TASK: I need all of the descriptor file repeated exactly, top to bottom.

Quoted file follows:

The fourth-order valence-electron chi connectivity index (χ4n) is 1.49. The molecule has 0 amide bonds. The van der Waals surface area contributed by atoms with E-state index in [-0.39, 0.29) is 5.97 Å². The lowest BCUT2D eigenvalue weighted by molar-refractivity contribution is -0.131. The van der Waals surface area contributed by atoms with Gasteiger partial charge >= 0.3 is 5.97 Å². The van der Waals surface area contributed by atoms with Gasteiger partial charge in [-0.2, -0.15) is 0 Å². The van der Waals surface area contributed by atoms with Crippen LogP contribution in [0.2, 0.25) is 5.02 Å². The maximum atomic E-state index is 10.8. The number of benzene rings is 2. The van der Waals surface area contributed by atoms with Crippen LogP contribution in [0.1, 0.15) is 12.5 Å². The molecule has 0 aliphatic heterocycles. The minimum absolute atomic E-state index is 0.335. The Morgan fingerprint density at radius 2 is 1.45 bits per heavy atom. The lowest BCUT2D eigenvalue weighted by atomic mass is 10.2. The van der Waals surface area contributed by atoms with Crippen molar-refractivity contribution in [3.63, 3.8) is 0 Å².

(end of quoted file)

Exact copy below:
The fourth-order valence-electron chi connectivity index (χ4n) is 1.49. The molecule has 0 amide bonds. The van der Waals surface area contributed by atoms with E-state index in [-0.39, 0.29) is 5.97 Å². The lowest BCUT2D eigenvalue weighted by molar-refractivity contribution is -0.131. The van der Waals surface area contributed by atoms with Gasteiger partial charge >= 0.3 is 5.97 Å². The van der Waals surface area contributed by atoms with Gasteiger partial charge in [-0.2, -0.15) is 0 Å². The van der Waals surface area contributed by atoms with Crippen LogP contribution in [0.2, 0.25) is 5.02 Å². The maximum atomic E-state index is 10.8. The number of benzene rings is 2. The van der Waals surface area contributed by atoms with Crippen LogP contribution in [0.1, 0.15) is 12.5 Å². The molecule has 0 aliphatic heterocycles. The minimum absolute atomic E-state index is 0.335. The Morgan fingerprint density at radius 2 is 1.45 bits per heavy atom. The lowest BCUT2D eigenvalue weighted by atomic mass is 10.2. The van der Waals surface area contributed by atoms with Crippen molar-refractivity contribution in [3.63, 3.8) is 0 Å².